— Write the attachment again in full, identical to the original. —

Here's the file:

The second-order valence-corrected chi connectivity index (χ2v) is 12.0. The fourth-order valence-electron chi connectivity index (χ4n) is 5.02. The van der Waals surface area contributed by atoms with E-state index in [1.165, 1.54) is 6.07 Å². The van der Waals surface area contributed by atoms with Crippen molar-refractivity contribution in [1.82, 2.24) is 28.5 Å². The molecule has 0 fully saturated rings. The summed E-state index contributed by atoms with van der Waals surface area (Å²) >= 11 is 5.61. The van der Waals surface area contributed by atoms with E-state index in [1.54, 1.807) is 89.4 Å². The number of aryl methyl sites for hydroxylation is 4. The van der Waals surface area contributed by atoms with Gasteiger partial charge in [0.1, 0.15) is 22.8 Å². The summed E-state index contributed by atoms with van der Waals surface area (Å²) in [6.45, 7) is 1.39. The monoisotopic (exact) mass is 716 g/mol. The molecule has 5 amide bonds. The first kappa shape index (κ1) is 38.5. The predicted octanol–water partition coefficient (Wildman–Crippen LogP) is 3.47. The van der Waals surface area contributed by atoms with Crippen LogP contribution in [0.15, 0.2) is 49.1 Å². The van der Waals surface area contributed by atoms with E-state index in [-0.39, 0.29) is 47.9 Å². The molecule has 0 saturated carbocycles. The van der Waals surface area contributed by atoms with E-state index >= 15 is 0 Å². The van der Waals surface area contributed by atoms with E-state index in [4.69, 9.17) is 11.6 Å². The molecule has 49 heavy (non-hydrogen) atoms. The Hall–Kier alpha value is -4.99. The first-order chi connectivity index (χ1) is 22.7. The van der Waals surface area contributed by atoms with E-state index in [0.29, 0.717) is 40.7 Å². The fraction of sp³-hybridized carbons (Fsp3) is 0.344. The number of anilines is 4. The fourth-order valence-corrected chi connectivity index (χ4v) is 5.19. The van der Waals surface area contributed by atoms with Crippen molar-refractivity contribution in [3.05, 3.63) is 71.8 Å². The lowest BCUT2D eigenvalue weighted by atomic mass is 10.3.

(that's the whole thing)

The second-order valence-corrected chi connectivity index (χ2v) is 12.0. The fourth-order valence-electron chi connectivity index (χ4n) is 5.02. The van der Waals surface area contributed by atoms with E-state index in [1.165, 1.54) is 6.07 Å². The van der Waals surface area contributed by atoms with Crippen molar-refractivity contribution in [1.82, 2.24) is 28.5 Å². The molecule has 0 fully saturated rings. The summed E-state index contributed by atoms with van der Waals surface area (Å²) >= 11 is 5.61. The van der Waals surface area contributed by atoms with E-state index in [1.54, 1.807) is 89.4 Å². The number of aryl methyl sites for hydroxylation is 4. The van der Waals surface area contributed by atoms with Gasteiger partial charge in [0.1, 0.15) is 22.8 Å². The summed E-state index contributed by atoms with van der Waals surface area (Å²) in [6.45, 7) is 1.39. The monoisotopic (exact) mass is 716 g/mol. The molecule has 5 amide bonds. The first kappa shape index (κ1) is 38.5. The predicted octanol–water partition coefficient (Wildman–Crippen LogP) is 3.47. The van der Waals surface area contributed by atoms with Crippen LogP contribution in [0.15, 0.2) is 49.1 Å². The van der Waals surface area contributed by atoms with E-state index in [-0.39, 0.29) is 47.9 Å². The molecule has 0 saturated carbocycles. The van der Waals surface area contributed by atoms with E-state index >= 15 is 0 Å². The van der Waals surface area contributed by atoms with E-state index in [4.69, 9.17) is 11.6 Å². The molecule has 49 heavy (non-hydrogen) atoms. The Hall–Kier alpha value is -4.99. The first-order chi connectivity index (χ1) is 22.7. The van der Waals surface area contributed by atoms with E-state index in [0.29, 0.717) is 40.7 Å². The fraction of sp³-hybridized carbons (Fsp3) is 0.344. The number of anilines is 4. The fourth-order valence-corrected chi connectivity index (χ4v) is 5.19. The van der Waals surface area contributed by atoms with Crippen molar-refractivity contribution in [3.05, 3.63) is 71.8 Å². The lowest BCUT2D eigenvalue weighted by atomic mass is 10.3.